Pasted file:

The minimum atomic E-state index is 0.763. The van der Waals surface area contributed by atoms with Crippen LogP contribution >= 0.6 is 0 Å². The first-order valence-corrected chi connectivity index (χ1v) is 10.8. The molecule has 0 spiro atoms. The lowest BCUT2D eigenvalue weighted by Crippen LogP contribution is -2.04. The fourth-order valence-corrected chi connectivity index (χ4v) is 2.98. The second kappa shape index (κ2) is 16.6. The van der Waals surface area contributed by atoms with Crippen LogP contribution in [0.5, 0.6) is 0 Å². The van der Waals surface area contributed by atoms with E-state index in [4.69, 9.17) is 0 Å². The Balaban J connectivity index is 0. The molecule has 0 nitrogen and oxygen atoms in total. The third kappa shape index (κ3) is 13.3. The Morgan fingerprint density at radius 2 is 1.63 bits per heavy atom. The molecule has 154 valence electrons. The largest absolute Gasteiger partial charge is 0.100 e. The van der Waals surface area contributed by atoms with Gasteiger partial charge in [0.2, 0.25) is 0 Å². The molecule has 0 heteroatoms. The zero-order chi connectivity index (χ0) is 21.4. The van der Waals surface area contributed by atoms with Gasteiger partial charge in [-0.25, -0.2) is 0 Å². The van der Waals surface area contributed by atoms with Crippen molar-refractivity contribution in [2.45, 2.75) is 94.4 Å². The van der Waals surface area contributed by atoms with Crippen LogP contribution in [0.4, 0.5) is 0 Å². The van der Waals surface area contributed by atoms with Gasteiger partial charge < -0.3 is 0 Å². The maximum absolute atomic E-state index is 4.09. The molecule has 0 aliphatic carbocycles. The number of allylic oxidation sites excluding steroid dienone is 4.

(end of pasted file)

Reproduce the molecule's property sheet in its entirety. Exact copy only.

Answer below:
The minimum atomic E-state index is 0.763. The van der Waals surface area contributed by atoms with Crippen LogP contribution >= 0.6 is 0 Å². The first-order valence-corrected chi connectivity index (χ1v) is 10.8. The molecule has 0 spiro atoms. The lowest BCUT2D eigenvalue weighted by Crippen LogP contribution is -2.04. The fourth-order valence-corrected chi connectivity index (χ4v) is 2.98. The second kappa shape index (κ2) is 16.6. The van der Waals surface area contributed by atoms with Crippen LogP contribution in [0.5, 0.6) is 0 Å². The van der Waals surface area contributed by atoms with E-state index in [4.69, 9.17) is 0 Å². The Balaban J connectivity index is 0. The molecule has 0 nitrogen and oxygen atoms in total. The third kappa shape index (κ3) is 13.3. The Morgan fingerprint density at radius 2 is 1.63 bits per heavy atom. The molecule has 154 valence electrons. The largest absolute Gasteiger partial charge is 0.100 e. The van der Waals surface area contributed by atoms with Gasteiger partial charge in [0.2, 0.25) is 0 Å². The molecule has 0 heteroatoms. The zero-order chi connectivity index (χ0) is 21.4. The van der Waals surface area contributed by atoms with Gasteiger partial charge in [-0.25, -0.2) is 0 Å². The van der Waals surface area contributed by atoms with Crippen molar-refractivity contribution in [2.45, 2.75) is 94.4 Å². The van der Waals surface area contributed by atoms with Crippen LogP contribution in [0.4, 0.5) is 0 Å². The van der Waals surface area contributed by atoms with Gasteiger partial charge < -0.3 is 0 Å². The maximum absolute atomic E-state index is 4.09. The molecule has 0 aliphatic carbocycles. The number of allylic oxidation sites excluding steroid dienone is 4.